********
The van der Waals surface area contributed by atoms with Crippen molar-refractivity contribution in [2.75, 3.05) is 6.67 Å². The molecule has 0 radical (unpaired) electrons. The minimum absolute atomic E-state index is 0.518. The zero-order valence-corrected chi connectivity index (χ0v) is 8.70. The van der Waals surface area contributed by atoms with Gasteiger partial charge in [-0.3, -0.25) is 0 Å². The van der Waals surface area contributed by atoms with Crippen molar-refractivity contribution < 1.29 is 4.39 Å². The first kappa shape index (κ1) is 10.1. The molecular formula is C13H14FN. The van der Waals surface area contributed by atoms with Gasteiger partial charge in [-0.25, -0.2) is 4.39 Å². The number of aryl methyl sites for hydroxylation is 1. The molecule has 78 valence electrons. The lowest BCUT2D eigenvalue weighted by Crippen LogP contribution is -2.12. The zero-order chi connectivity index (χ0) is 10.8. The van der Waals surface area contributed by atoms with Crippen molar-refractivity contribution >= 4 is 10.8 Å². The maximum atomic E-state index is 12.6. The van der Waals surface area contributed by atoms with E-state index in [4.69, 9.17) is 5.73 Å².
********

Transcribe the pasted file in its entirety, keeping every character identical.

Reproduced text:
The van der Waals surface area contributed by atoms with Crippen molar-refractivity contribution in [2.75, 3.05) is 6.67 Å². The molecule has 0 radical (unpaired) electrons. The minimum absolute atomic E-state index is 0.518. The zero-order valence-corrected chi connectivity index (χ0v) is 8.70. The van der Waals surface area contributed by atoms with Gasteiger partial charge in [-0.3, -0.25) is 0 Å². The van der Waals surface area contributed by atoms with Crippen molar-refractivity contribution < 1.29 is 4.39 Å². The first kappa shape index (κ1) is 10.1. The molecular formula is C13H14FN. The van der Waals surface area contributed by atoms with Gasteiger partial charge in [-0.25, -0.2) is 4.39 Å². The number of aryl methyl sites for hydroxylation is 1. The molecule has 78 valence electrons. The lowest BCUT2D eigenvalue weighted by Crippen LogP contribution is -2.12. The zero-order chi connectivity index (χ0) is 10.8. The van der Waals surface area contributed by atoms with Crippen molar-refractivity contribution >= 4 is 10.8 Å². The maximum atomic E-state index is 12.6. The van der Waals surface area contributed by atoms with E-state index in [4.69, 9.17) is 5.73 Å².